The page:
On Saturday, for the first time in over 40 years, the Tour de France eliminated the usual opening prologue. The race favourite, Alejandro Valverde, was quick to take advantage of the uphill finish at Plumelec that substituted for the traditional time trial.
Valverde, in the red and yellow-flecked jersey that denotes the Spanish national champion, blazed out of the pack some 300 metres from the line, on the way to an utterly convincing victory. The time difference taken by the 28-year-old Caisse D'Epargne rider was minimal: just one second over the closest chasing group of 13. But striking such an early blow is an almost unprecedented tactic for a Tour favourite and the psychological impact on his rivals could be telling.
"I wasn't sending a message to the other contenders," Valverde said. "It was a finish that suited me down to the ground. I got taken up by my team-mates through the bunch as it shattered on the climb. I'd calculated my attack well. And I attacked."
Valverde has twice won the Liège-Bastogne-Liège, a hilly one-day Classic, and Saturday's grinding 1.7km final climb deep in Brittany's Morbihan region was highly reminiscent of the Ardennes. Now the Span-iard's attention has turned to the Tour. Injuries have twice forced him to abandon, although last year he took sixth place in Paris.
Victory this June in the Dauphiné Libéré, featuring four tough Alpine stages, confirmed Valverde's talent for the high mountains. If there is a chink in his armour, it has more to do with unproven links with an anti-doping investigation from 2006 than his capacity to challenge for the yellow jersey.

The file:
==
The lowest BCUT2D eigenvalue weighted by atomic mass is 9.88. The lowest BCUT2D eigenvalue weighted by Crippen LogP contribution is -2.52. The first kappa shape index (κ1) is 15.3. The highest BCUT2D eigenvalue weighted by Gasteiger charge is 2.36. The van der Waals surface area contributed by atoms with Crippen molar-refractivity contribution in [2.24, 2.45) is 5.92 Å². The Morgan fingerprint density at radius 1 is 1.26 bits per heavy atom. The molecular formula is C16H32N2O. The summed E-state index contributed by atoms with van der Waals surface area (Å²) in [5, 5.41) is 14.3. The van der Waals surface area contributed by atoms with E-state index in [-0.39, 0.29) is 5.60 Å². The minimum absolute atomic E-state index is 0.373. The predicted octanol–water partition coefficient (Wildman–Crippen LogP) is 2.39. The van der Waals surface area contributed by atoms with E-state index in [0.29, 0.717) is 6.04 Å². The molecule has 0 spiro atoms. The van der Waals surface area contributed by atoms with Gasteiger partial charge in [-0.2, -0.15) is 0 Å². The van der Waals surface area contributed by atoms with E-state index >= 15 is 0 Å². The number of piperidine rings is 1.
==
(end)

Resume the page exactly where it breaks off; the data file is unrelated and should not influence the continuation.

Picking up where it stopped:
Valverde is the 11th Spaniard to lead cycling's biggest race, but his late acceleration could, indirectly, help David Millar move into yellow. The Briton was on the right side of the split caused by Valverde's attack, gaining him a six-second advantage on the other top time-trialists. Millar has targeted Tuesday's race time trial in Cholet as a possible springboard into the lead.
The result from Saturday's uphill finish will have done no harm whatsoever to his morale.
"It was a great day for Dave," said the sports director in Millar's Garmin-Chipotle team, Johnny Weltz. "Turning that result into a yellow jersey may be another story, but he could hardly have had a better Tour start."
Nor, for that matter, could Valverde.Reuse content